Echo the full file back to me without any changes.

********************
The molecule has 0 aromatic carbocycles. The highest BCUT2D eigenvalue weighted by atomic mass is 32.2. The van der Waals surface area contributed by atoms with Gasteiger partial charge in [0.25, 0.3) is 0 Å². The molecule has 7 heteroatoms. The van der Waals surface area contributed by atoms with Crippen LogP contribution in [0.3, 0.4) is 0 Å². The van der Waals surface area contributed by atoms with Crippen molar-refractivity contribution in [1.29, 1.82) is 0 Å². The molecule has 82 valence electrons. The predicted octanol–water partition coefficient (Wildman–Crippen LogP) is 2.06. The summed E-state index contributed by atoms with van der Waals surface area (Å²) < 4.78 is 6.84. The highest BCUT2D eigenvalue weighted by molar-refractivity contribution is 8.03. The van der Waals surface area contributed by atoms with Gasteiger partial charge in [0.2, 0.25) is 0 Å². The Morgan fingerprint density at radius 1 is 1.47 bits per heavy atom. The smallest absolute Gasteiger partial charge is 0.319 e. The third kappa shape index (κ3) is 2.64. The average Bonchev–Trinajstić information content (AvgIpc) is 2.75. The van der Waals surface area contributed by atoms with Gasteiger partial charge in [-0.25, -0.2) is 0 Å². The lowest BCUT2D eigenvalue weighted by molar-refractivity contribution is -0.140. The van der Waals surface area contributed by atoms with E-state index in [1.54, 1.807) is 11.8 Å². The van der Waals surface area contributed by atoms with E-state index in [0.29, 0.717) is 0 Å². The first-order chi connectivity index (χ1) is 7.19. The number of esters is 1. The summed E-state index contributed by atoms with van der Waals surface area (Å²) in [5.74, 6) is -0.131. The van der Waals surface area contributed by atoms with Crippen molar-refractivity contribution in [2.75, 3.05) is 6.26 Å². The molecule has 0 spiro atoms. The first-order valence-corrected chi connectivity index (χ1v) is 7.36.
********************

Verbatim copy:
The molecule has 0 aromatic carbocycles. The highest BCUT2D eigenvalue weighted by atomic mass is 32.2. The van der Waals surface area contributed by atoms with Gasteiger partial charge in [0.25, 0.3) is 0 Å². The molecule has 7 heteroatoms. The van der Waals surface area contributed by atoms with Crippen LogP contribution in [0.3, 0.4) is 0 Å². The van der Waals surface area contributed by atoms with Crippen molar-refractivity contribution in [1.29, 1.82) is 0 Å². The molecule has 82 valence electrons. The predicted octanol–water partition coefficient (Wildman–Crippen LogP) is 2.06. The summed E-state index contributed by atoms with van der Waals surface area (Å²) < 4.78 is 6.84. The highest BCUT2D eigenvalue weighted by molar-refractivity contribution is 8.03. The van der Waals surface area contributed by atoms with Gasteiger partial charge in [0.2, 0.25) is 0 Å². The Morgan fingerprint density at radius 1 is 1.47 bits per heavy atom. The smallest absolute Gasteiger partial charge is 0.319 e. The third kappa shape index (κ3) is 2.64. The average Bonchev–Trinajstić information content (AvgIpc) is 2.75. The van der Waals surface area contributed by atoms with Gasteiger partial charge in [-0.25, -0.2) is 0 Å². The lowest BCUT2D eigenvalue weighted by molar-refractivity contribution is -0.140. The van der Waals surface area contributed by atoms with E-state index in [1.54, 1.807) is 11.8 Å². The van der Waals surface area contributed by atoms with E-state index in [0.29, 0.717) is 0 Å². The first-order chi connectivity index (χ1) is 7.19. The number of esters is 1. The summed E-state index contributed by atoms with van der Waals surface area (Å²) in [5.74, 6) is -0.131. The van der Waals surface area contributed by atoms with Crippen molar-refractivity contribution in [2.75, 3.05) is 6.26 Å². The molecule has 0 spiro atoms. The first-order valence-corrected chi connectivity index (χ1v) is 7.36.